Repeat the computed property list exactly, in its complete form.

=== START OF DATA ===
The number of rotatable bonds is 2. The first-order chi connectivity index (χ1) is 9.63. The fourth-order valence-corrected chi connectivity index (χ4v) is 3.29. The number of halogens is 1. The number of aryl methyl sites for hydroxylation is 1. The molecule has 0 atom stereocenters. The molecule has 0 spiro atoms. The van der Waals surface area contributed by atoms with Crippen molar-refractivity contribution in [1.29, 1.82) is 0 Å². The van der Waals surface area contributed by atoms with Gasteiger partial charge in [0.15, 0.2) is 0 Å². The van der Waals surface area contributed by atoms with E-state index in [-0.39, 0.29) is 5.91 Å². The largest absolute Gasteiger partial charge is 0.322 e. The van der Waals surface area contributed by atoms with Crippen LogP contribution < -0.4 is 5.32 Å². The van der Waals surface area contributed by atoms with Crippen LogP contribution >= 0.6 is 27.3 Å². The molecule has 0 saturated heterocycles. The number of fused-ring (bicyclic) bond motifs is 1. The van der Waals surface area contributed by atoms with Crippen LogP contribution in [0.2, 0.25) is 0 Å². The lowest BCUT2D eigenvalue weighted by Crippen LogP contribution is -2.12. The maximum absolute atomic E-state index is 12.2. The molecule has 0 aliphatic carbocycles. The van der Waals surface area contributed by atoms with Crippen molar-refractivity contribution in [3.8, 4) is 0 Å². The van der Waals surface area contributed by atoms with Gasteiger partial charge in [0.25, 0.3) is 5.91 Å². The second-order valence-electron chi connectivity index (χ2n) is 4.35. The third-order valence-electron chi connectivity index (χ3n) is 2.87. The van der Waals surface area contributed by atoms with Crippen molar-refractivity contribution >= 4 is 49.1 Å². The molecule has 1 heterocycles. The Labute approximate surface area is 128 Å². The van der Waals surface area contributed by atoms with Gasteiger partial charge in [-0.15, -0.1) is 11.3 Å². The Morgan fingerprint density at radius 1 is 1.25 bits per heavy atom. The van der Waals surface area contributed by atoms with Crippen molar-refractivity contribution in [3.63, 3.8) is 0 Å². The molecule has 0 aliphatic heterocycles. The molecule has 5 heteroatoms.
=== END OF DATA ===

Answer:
The number of rotatable bonds is 2. The first-order chi connectivity index (χ1) is 9.63. The fourth-order valence-corrected chi connectivity index (χ4v) is 3.29. The number of halogens is 1. The number of aryl methyl sites for hydroxylation is 1. The molecule has 0 atom stereocenters. The molecule has 0 spiro atoms. The van der Waals surface area contributed by atoms with Crippen molar-refractivity contribution in [1.29, 1.82) is 0 Å². The van der Waals surface area contributed by atoms with Gasteiger partial charge in [0.15, 0.2) is 0 Å². The van der Waals surface area contributed by atoms with E-state index in [-0.39, 0.29) is 5.91 Å². The largest absolute Gasteiger partial charge is 0.322 e. The van der Waals surface area contributed by atoms with Crippen LogP contribution < -0.4 is 5.32 Å². The van der Waals surface area contributed by atoms with Crippen LogP contribution >= 0.6 is 27.3 Å². The molecule has 0 saturated heterocycles. The number of fused-ring (bicyclic) bond motifs is 1. The van der Waals surface area contributed by atoms with Crippen LogP contribution in [0.2, 0.25) is 0 Å². The lowest BCUT2D eigenvalue weighted by Crippen LogP contribution is -2.12. The maximum absolute atomic E-state index is 12.2. The molecule has 0 aliphatic carbocycles. The van der Waals surface area contributed by atoms with Crippen molar-refractivity contribution in [3.8, 4) is 0 Å². The van der Waals surface area contributed by atoms with Gasteiger partial charge in [0.25, 0.3) is 5.91 Å². The second-order valence-electron chi connectivity index (χ2n) is 4.35. The third-order valence-electron chi connectivity index (χ3n) is 2.87. The van der Waals surface area contributed by atoms with Crippen molar-refractivity contribution >= 4 is 49.1 Å². The molecule has 1 heterocycles. The Labute approximate surface area is 128 Å². The van der Waals surface area contributed by atoms with Gasteiger partial charge in [-0.15, -0.1) is 11.3 Å². The Morgan fingerprint density at radius 1 is 1.25 bits per heavy atom. The van der Waals surface area contributed by atoms with Crippen molar-refractivity contribution in [3.63, 3.8) is 0 Å². The molecule has 0 aliphatic heterocycles. The molecule has 5 heteroatoms.